Yours sincerely,

John Pullinger

Note 1:

https://www.ons.gov.uk/peoplepopulationandcommunity/birthsdeathsandmarriages/deaths/datasets/childmortalitystatisticschildhoodinfantandperinatalchildhoodinfantandperinatalmortalityinenglandandwales

Table 1: Neonatal deaths occurring in England and Wales, numbers and rates, 2000 to 2015

Year

Neonatal deaths

Neonatal mortality rate

Lower confidence limit

Upper confidence limit

2000

2,335

3.9

3.7

4.0

2001

2,137

3.6

3.4

3.7

2002

2,126

3.6

3.4

3.7

2003

2,264

3.6

3.5

3.8

2004

2,209

3.5

3.3

3.6

2005

2,227

3.4

3.3

3.6

2006

2,325

3.5

3.3

3.6

2007

2,248

3.3

3.1

3.4

2008

2,261

3.2

3.1

3.3

2009

2,205

3.1

3.0

3.3

2010

2,123

2.9

2.8

3.1

2011

2,135

2.9

2.8

3.1

2012

2,042

2.8

2.7

2.9

2013

1,871

2.7

2.6

2.8

2014

1,762

2.5

2.4

2.7

2015

1,838

2.6

2.5

2.8

  1. Neonatal deaths are defined as deaths of live-born infants at less than 28 days

  2. Rates are per 1,000 live births

  3. The 95% lower and upper confidence limits have been provided. These form a confidence interval, which is a measure of the statistical precision of a rate and shows the range of uncertainty around the calculated rate. As a general rule, if the confidence interval around one figure overlaps with the interval around another, we cannot say with certainty that there is more than a chance difference between the two figures.

Source: Office for National Statistics

Table 2: Neonatal hospital episodes occurring in England, numbers and rates, 2000-02 to 2016-17

Year

Neonatal episodes (FCEs)

Neonatal hospitalisation rate

Lower confidence limit

Upper confidence limit

2000-01

57,983

96.3

95.5

97.1

2001-02

56,097

94.3

93.5

95.1

2002-03

58,610

97.3

96.5

98.1

2003-04

64,574

103.1

102.4

103.9

2004-05

65,873

102.7

101.9

103.5

2005-06

69,000

105.9

105.1

106.7

2006-07

74,893

111.0

110.2

111.8

2007-08

84,755

122.0

121.2

122.8

2008-09

91,420

129.1

128.3

129.9

2009-10

96,005

135.1

134.3

136.0

2010-11

102,847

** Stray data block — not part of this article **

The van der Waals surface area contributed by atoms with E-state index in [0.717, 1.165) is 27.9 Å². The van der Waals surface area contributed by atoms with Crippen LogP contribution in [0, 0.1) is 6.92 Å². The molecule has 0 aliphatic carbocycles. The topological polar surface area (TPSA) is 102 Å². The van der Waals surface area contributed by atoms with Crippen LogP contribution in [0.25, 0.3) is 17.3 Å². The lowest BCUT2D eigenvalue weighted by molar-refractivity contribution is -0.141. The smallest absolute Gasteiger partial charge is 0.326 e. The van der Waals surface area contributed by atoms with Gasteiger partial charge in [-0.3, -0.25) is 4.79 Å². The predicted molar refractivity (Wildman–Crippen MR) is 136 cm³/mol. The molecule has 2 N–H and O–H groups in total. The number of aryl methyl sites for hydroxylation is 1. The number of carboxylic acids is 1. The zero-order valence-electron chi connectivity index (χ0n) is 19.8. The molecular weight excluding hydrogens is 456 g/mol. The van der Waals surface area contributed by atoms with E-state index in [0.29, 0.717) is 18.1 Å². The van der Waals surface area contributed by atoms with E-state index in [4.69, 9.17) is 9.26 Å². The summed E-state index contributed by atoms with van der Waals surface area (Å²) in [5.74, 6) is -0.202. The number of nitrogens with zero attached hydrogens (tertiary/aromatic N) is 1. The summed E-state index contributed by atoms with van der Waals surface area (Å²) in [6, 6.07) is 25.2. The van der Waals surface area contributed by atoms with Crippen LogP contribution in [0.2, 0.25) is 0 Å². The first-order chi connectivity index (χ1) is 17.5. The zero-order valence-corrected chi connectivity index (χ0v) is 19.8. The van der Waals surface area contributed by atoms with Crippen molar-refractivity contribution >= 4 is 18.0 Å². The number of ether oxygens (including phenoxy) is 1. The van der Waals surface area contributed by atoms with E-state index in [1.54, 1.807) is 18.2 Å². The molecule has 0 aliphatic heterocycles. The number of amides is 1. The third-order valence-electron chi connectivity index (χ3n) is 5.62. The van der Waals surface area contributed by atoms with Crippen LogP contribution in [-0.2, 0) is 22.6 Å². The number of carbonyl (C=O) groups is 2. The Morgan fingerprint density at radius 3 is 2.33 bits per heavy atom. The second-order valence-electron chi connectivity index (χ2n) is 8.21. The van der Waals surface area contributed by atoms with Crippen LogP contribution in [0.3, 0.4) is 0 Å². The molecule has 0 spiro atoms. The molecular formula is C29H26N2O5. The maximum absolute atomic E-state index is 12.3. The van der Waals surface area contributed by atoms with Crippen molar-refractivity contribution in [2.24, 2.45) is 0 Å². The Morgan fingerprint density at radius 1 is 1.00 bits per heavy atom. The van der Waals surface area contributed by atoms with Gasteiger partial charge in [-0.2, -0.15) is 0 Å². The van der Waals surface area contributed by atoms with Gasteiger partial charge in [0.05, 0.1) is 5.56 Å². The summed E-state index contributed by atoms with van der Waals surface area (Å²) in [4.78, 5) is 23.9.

142.2

141.3

143.1

2011-12

101,577

140.0

139.2

140.9

2012-13

106,531

147.6

146.7

148.5

2013-14

109,509

157.0

156.0

157.9

2014-15

114,229

164.1

163.2

165.1

2015-16

114,420

164.1

163.1

165.0

2016-17*

116,573

-

-

-

2000-01 to 2004-05†

301,700

98.4

98.0

98.7

2005-06 to 2009-10†

414,060

120.4

120.0

120.7

2010-11 to 2014-15†

532,149

149.3

148.9

149.7

  1. Neonatal episodes are defined as counts of patients where there is a finished consultant episode (FCE) for neonates with an extended hospital stay immediately following birth, or an admission within the first 28 days of life. An FCE is a continuous period of admitted patient care under one consultant within one healthcare provider. FCEs are counted against the year in which they end. Figures do not represent the number of different patients, as a person may have more than one episode of care within the same stay in hospital or in different stays in the same year.

  2. Rates are per 1,000 live births. The number of births per financial year has been estimated based on births in the relevant calendar years.

  3. The 95% lower and upper confidence limits have been provided. These form a confidence interval, which is a measure of the statistical precision of a rate and shows the range of uncertainty around the calculated rate. As a general rule, if the confidence interval around one figure overlaps with the interval around another, we cannot say with certainty that there is more than a chance difference between the two figures.

* A rate for 2016-17 cannot be calculated as the number of births in 2017 is not yet available.

† As a patient may have been in hospital in two consecutive years, the total per five-year grouping will not be equal to a sum of the corresponding five individual years.

Source: NHS Digital and Office for National Statistics

Answered by

Cabinet Office